Documents reveal Facebook was informed private user data, collected by a third party app, could be sold.
#BreakingNews: Facebook was informed that the app at the center of the data leak of 50 million users information could sell user data to third parties, including Cambridge Analytica, according to a Financial Times reports. pic.twitter.com/3XgAGq1gqy
— FOX Business (@FoxBusiness) March 29, 2018
Facebook was informed that the app at the centre of a massive data leak could sell user data to third parties, according to documents seen by the Financial Times, raising fresh questions about how the company protects its users’ data. The social network was sent terms and conditions for the second version of the survey app, which pulled user data that was then leaked to Cambridge Analytica, the data analytics firm.
These contradicted Facebook’s own platform policies, according to Chris Wylie, the former Cambridge Analytica employee turned whistleblower. But the social network relied on an automated process to accept updates, so no employee at Facebook may have seen the app’s new policy, which disclosed that it could sell and transfer the data. The first version of the app, which was reviewed by Facebook, said the opposite: it claimed to be a “research program” and said “users will be informed that the data will be carefully protected and never used for commercial purposes”, the social network said.
Federal investigators have begun probing Facebook’s use of personal data after reports surfaced that Cambridge Analytica ‘improperly gained access to the data of more than 50 million users.’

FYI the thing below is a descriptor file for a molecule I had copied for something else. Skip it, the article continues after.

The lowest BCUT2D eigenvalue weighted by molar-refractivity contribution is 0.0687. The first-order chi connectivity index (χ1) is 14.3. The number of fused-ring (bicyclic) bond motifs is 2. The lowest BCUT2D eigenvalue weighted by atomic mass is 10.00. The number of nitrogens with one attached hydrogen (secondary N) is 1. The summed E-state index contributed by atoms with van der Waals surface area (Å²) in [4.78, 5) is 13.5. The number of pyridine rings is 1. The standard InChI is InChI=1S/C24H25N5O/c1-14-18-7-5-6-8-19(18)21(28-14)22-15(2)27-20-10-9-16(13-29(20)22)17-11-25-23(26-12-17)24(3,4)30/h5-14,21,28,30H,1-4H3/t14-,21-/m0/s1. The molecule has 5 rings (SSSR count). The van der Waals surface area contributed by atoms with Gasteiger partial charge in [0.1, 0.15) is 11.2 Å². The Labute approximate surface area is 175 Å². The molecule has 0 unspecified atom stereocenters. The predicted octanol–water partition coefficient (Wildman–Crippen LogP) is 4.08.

The U.S. Federal Trade Commission is investigating whether the use of personal data from 50 million Facebook users by Cambridge Analytica violated a consent decree the tech company signed with the agency in 2011, Bloomberg reported Monday. […]
“We are aware of the issues that have been raised but cannot comment on whether we are investigating. We take any allegations of violations of our consent decrees very seriously as we did in 2012 in a privacy case involving Google,” a spokesman for the FTC said Tuesday. […]
“We reject any suggestion of violation of the consent decree. We respected the privacy settings that people had in place. Privacy and data protections are fundamental to every decision we make,” the social network giant said in a statement to the Washington Post over the weekend.
Judge Napolitano told the Fox Business Network that “Mark Zuckerberg’s statement.. is essentially an admission,” that Facebook allowed parties to improperly gain access to private user data.
Judge Napolitano: "Mark Zuckerberg's statement.. is essentially an admission," that Facebook allowed parties to improperly gain access to private user data. pic.twitter.com/v9AHBcNlND
— Josh Caplan (@joshdcaplan) March 21, 2018
Judge Napolitano: “Mark Zuckerberg’s statement, supplemented by Sheryl Sandberg’s is essentially an admission. That’s Exhibit 1 in the class action lawsuit against them. I think they’ll get some traction in terms of their shareholders of stock because they admitted the obvious that they allowed people that they didn’t trust to gain access to private information from those of us who did not authorize it.”